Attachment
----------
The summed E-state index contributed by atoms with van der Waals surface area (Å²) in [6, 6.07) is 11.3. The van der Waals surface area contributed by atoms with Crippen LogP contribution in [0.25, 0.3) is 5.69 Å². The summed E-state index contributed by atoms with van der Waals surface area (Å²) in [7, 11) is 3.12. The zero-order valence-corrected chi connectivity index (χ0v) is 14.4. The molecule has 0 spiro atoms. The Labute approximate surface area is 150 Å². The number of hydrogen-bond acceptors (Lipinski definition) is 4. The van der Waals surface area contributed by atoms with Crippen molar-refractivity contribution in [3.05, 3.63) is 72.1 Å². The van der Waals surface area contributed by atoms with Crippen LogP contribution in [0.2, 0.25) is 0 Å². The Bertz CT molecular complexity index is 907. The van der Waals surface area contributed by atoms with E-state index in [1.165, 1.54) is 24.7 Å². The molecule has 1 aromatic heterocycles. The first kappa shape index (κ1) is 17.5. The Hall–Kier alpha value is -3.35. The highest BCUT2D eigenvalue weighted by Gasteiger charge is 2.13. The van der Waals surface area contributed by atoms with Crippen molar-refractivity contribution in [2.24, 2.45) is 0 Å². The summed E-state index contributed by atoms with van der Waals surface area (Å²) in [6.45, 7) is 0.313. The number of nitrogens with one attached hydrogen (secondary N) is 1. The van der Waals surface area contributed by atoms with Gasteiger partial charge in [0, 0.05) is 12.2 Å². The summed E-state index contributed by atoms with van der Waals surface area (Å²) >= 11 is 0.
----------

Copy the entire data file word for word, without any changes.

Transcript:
The summed E-state index contributed by atoms with van der Waals surface area (Å²) in [6, 6.07) is 11.3. The van der Waals surface area contributed by atoms with Crippen LogP contribution in [0.25, 0.3) is 5.69 Å². The summed E-state index contributed by atoms with van der Waals surface area (Å²) in [7, 11) is 3.12. The zero-order valence-corrected chi connectivity index (χ0v) is 14.4. The molecule has 0 spiro atoms. The Labute approximate surface area is 150 Å². The number of hydrogen-bond acceptors (Lipinski definition) is 4. The van der Waals surface area contributed by atoms with Crippen molar-refractivity contribution in [3.05, 3.63) is 72.1 Å². The van der Waals surface area contributed by atoms with Crippen LogP contribution in [0.2, 0.25) is 0 Å². The Bertz CT molecular complexity index is 907. The van der Waals surface area contributed by atoms with E-state index in [1.165, 1.54) is 24.7 Å². The molecule has 1 aromatic heterocycles. The first kappa shape index (κ1) is 17.5. The Hall–Kier alpha value is -3.35. The highest BCUT2D eigenvalue weighted by Gasteiger charge is 2.13. The van der Waals surface area contributed by atoms with Crippen molar-refractivity contribution in [2.24, 2.45) is 0 Å². The summed E-state index contributed by atoms with van der Waals surface area (Å²) in [6.45, 7) is 0.313. The number of nitrogens with one attached hydrogen (secondary N) is 1. The van der Waals surface area contributed by atoms with Gasteiger partial charge in [0, 0.05) is 12.2 Å². The summed E-state index contributed by atoms with van der Waals surface area (Å²) >= 11 is 0.